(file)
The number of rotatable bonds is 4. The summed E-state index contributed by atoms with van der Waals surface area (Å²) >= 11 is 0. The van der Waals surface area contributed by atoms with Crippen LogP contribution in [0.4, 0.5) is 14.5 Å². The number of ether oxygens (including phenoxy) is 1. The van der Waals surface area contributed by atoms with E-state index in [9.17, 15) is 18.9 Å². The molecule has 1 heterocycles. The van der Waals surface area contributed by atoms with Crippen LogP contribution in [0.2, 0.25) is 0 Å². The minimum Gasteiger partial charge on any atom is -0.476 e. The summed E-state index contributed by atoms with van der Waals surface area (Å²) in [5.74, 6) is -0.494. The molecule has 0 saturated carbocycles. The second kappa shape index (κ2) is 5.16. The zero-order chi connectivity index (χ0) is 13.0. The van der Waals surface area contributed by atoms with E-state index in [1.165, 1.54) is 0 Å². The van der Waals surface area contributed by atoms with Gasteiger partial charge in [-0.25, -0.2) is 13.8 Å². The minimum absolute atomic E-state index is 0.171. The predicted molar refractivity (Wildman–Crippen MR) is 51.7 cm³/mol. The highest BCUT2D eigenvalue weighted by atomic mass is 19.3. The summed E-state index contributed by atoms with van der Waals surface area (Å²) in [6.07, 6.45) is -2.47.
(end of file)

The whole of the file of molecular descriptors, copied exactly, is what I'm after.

The number of rotatable bonds is 4. The summed E-state index contributed by atoms with van der Waals surface area (Å²) >= 11 is 0. The van der Waals surface area contributed by atoms with Crippen LogP contribution in [0.4, 0.5) is 14.5 Å². The number of ether oxygens (including phenoxy) is 1. The van der Waals surface area contributed by atoms with E-state index in [9.17, 15) is 18.9 Å². The molecule has 1 heterocycles. The van der Waals surface area contributed by atoms with Crippen LogP contribution in [0.2, 0.25) is 0 Å². The minimum Gasteiger partial charge on any atom is -0.476 e. The summed E-state index contributed by atoms with van der Waals surface area (Å²) in [5.74, 6) is -0.494. The molecule has 0 saturated carbocycles. The second kappa shape index (κ2) is 5.16. The zero-order chi connectivity index (χ0) is 13.0. The van der Waals surface area contributed by atoms with E-state index in [1.165, 1.54) is 0 Å². The van der Waals surface area contributed by atoms with Gasteiger partial charge in [-0.25, -0.2) is 13.8 Å². The minimum absolute atomic E-state index is 0.171. The predicted molar refractivity (Wildman–Crippen MR) is 51.7 cm³/mol. The highest BCUT2D eigenvalue weighted by atomic mass is 19.3. The summed E-state index contributed by atoms with van der Waals surface area (Å²) in [6.07, 6.45) is -2.47.